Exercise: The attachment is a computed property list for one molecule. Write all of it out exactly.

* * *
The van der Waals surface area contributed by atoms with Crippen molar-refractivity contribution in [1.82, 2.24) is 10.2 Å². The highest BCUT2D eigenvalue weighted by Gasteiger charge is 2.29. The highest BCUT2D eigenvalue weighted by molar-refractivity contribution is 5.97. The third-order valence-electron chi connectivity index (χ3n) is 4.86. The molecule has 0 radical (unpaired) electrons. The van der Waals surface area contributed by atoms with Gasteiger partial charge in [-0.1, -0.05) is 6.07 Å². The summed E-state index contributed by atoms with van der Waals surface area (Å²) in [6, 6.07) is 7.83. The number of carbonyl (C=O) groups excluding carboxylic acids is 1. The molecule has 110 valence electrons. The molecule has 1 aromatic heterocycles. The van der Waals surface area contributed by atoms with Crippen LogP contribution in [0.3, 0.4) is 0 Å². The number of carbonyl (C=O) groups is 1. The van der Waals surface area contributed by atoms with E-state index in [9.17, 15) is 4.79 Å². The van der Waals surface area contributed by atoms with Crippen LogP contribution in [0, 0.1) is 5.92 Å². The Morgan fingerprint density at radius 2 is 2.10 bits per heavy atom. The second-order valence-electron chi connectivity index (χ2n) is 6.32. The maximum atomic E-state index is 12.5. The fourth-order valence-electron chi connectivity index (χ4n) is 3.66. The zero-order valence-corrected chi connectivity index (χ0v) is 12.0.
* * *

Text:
The van der Waals surface area contributed by atoms with Crippen molar-refractivity contribution in [1.82, 2.24) is 10.2 Å². The highest BCUT2D eigenvalue weighted by Gasteiger charge is 2.29. The highest BCUT2D eigenvalue weighted by molar-refractivity contribution is 5.97. The third-order valence-electron chi connectivity index (χ3n) is 4.86. The molecule has 0 radical (unpaired) electrons. The van der Waals surface area contributed by atoms with Gasteiger partial charge in [-0.1, -0.05) is 6.07 Å². The summed E-state index contributed by atoms with van der Waals surface area (Å²) in [6, 6.07) is 7.83. The number of carbonyl (C=O) groups excluding carboxylic acids is 1. The molecule has 110 valence electrons. The molecule has 1 aromatic heterocycles. The van der Waals surface area contributed by atoms with Crippen LogP contribution in [0.3, 0.4) is 0 Å². The number of carbonyl (C=O) groups is 1. The van der Waals surface area contributed by atoms with E-state index in [9.17, 15) is 4.79 Å². The van der Waals surface area contributed by atoms with Crippen LogP contribution in [0, 0.1) is 5.92 Å². The Morgan fingerprint density at radius 2 is 2.10 bits per heavy atom. The second-order valence-electron chi connectivity index (χ2n) is 6.32. The maximum atomic E-state index is 12.5. The fourth-order valence-electron chi connectivity index (χ4n) is 3.66. The zero-order valence-corrected chi connectivity index (χ0v) is 12.0.